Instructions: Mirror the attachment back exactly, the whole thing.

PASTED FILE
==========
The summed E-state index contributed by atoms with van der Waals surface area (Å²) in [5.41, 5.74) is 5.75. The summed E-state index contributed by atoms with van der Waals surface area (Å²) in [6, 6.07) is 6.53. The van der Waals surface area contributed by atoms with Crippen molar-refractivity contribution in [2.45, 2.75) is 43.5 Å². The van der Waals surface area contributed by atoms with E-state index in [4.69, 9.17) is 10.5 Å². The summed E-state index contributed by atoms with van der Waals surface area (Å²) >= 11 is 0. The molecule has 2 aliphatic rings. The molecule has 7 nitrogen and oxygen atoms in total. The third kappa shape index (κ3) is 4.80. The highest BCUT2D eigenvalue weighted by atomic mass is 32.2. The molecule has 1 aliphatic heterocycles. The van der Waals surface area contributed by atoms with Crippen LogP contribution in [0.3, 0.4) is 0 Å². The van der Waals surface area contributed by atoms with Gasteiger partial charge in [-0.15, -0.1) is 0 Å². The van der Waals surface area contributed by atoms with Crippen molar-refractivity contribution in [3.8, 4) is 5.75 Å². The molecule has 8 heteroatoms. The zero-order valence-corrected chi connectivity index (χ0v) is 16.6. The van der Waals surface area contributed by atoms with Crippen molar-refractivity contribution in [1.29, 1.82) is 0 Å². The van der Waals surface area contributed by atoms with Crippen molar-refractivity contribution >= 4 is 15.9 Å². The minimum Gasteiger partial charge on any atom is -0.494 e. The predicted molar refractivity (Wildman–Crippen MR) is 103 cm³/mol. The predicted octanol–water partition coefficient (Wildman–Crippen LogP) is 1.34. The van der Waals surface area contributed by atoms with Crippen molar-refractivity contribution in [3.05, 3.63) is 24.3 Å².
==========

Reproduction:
The summed E-state index contributed by atoms with van der Waals surface area (Å²) in [5.41, 5.74) is 5.75. The summed E-state index contributed by atoms with van der Waals surface area (Å²) in [6, 6.07) is 6.53. The van der Waals surface area contributed by atoms with Crippen molar-refractivity contribution in [2.45, 2.75) is 43.5 Å². The van der Waals surface area contributed by atoms with E-state index in [4.69, 9.17) is 10.5 Å². The summed E-state index contributed by atoms with van der Waals surface area (Å²) >= 11 is 0. The molecule has 2 aliphatic rings. The molecule has 7 nitrogen and oxygen atoms in total. The third kappa shape index (κ3) is 4.80. The highest BCUT2D eigenvalue weighted by atomic mass is 32.2. The molecule has 1 aliphatic heterocycles. The van der Waals surface area contributed by atoms with Crippen LogP contribution in [0.3, 0.4) is 0 Å². The van der Waals surface area contributed by atoms with Gasteiger partial charge in [-0.15, -0.1) is 0 Å². The van der Waals surface area contributed by atoms with Crippen molar-refractivity contribution in [3.8, 4) is 5.75 Å². The molecule has 8 heteroatoms. The zero-order valence-corrected chi connectivity index (χ0v) is 16.6. The van der Waals surface area contributed by atoms with Crippen molar-refractivity contribution in [1.29, 1.82) is 0 Å². The van der Waals surface area contributed by atoms with Crippen molar-refractivity contribution >= 4 is 15.9 Å². The minimum Gasteiger partial charge on any atom is -0.494 e. The predicted molar refractivity (Wildman–Crippen MR) is 103 cm³/mol. The predicted octanol–water partition coefficient (Wildman–Crippen LogP) is 1.34. The van der Waals surface area contributed by atoms with Crippen molar-refractivity contribution in [3.05, 3.63) is 24.3 Å².